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Judging the Skye Terrier
Donna C. and B. Nolan Dale
AKC-Licensed Judges
Written in about 1988

There are two varieties of Skye Terriers - drop eared and prick eared. The standard for both varieties is exactly the same except for the ear carriage and placement. At most shows it is doubtful that you will have the opportunity to see a drop. As this breed enters the show ring the judge assesses the class looking for Skyes of style, elegance and dignity: agility and strength with sturdy bone and hard muscle. The Skye should be long, low and lank. He is twice as long from forechest to rump as he is high at the withers and is covered with a profuse coat that falls straight down on either side of the body. The hair, well feathered on the head, veils the forehead and eyes to serve as protection. The Skye stands with head high and long tail hanging and moves with a seemingly effortless gait. The Skye should be strong in body, quarters and jaw.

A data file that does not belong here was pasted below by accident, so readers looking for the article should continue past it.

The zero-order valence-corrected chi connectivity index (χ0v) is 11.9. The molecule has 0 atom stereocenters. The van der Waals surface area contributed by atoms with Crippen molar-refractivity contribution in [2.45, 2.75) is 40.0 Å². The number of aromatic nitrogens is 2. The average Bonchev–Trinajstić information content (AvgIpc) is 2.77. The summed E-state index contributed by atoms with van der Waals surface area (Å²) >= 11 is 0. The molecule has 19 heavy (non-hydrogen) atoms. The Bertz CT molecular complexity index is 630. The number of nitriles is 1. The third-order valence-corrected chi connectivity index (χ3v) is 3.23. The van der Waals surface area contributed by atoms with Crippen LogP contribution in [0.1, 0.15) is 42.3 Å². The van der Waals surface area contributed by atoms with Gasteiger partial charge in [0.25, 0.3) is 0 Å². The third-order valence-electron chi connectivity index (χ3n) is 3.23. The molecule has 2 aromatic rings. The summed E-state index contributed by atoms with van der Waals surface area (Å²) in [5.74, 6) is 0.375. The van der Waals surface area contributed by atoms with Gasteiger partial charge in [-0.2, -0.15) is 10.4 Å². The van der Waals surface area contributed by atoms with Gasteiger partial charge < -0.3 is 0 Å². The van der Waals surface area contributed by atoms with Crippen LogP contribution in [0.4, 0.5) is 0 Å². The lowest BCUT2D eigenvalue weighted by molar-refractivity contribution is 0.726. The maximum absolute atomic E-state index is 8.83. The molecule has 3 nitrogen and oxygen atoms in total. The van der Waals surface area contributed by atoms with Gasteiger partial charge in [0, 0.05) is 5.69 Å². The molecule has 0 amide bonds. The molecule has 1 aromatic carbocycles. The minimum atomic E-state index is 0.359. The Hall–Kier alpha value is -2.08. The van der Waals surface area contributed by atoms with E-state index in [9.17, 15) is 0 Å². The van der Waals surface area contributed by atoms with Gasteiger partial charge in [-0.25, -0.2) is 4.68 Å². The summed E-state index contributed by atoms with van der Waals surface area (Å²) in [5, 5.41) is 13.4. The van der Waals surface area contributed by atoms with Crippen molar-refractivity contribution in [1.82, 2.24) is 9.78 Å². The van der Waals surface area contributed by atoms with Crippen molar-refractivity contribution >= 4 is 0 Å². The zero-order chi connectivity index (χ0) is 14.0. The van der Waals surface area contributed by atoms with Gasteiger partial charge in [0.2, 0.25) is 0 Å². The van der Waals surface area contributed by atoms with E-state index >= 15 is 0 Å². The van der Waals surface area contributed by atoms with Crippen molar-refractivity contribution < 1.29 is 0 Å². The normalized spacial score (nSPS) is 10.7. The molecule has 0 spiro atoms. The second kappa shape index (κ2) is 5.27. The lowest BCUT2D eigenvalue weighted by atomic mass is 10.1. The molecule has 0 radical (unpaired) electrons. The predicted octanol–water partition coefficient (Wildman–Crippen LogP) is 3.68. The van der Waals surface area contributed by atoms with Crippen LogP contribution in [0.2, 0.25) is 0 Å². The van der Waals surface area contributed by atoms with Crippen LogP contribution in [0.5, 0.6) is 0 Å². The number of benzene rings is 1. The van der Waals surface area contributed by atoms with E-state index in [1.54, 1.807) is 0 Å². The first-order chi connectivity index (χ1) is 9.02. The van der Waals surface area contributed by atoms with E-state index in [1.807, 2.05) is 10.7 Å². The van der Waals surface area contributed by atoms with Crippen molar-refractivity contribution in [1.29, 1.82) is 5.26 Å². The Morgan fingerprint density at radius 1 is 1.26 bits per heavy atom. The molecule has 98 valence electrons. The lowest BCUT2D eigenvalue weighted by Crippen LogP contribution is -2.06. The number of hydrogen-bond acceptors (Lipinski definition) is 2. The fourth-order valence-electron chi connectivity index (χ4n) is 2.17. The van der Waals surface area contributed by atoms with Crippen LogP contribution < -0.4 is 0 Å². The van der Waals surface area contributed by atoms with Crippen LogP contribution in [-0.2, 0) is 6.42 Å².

In paraphrasing the standard in this introductory paragraph, describing the general appearance, strength is mentioned twice - elegance only once. We believe that it is important to keep in mind that Skyes are not slight, weedy, fine-boned dogs. You might look at them as big dogs on short legs. The adjectives that describe the Skye temperament should be evident to the judge: courage, strength, fearless, good tempered, loyal, canny, friendly with those he knows and reserved and cautious with strangers. If this appearance in temperament is not displayed, it may be because the owner is a novice and/or the dog has not been exposed to the environment of a show, especially a noisy building after the relative calm of home. With some Skyes, because they are reserved, it may take longer to acclimate them to a show situation. On the other hand, there are some Skyes who have never met a stranger and tend to be more outgoing as a result. Because of its characteristic reserve, it is advisable to do the examination of this breed on a table. Not only is it easier to see the dog, but because of the heavy fall of hair on the face, it is easier for the dog to see you on his level and they are less likely to object to having someone examine them. If you elect to do your examination on the ground, be advised that this breed takes a dim view of being swooped down upon or hovered over. Should you wish to reexamine a dog for any reason, put it back on the table. Skyes are a sensitive breed and a judge with a heavy hand or a threatening posture can easily ruin a promising dog's show career in one bad experience in the ring.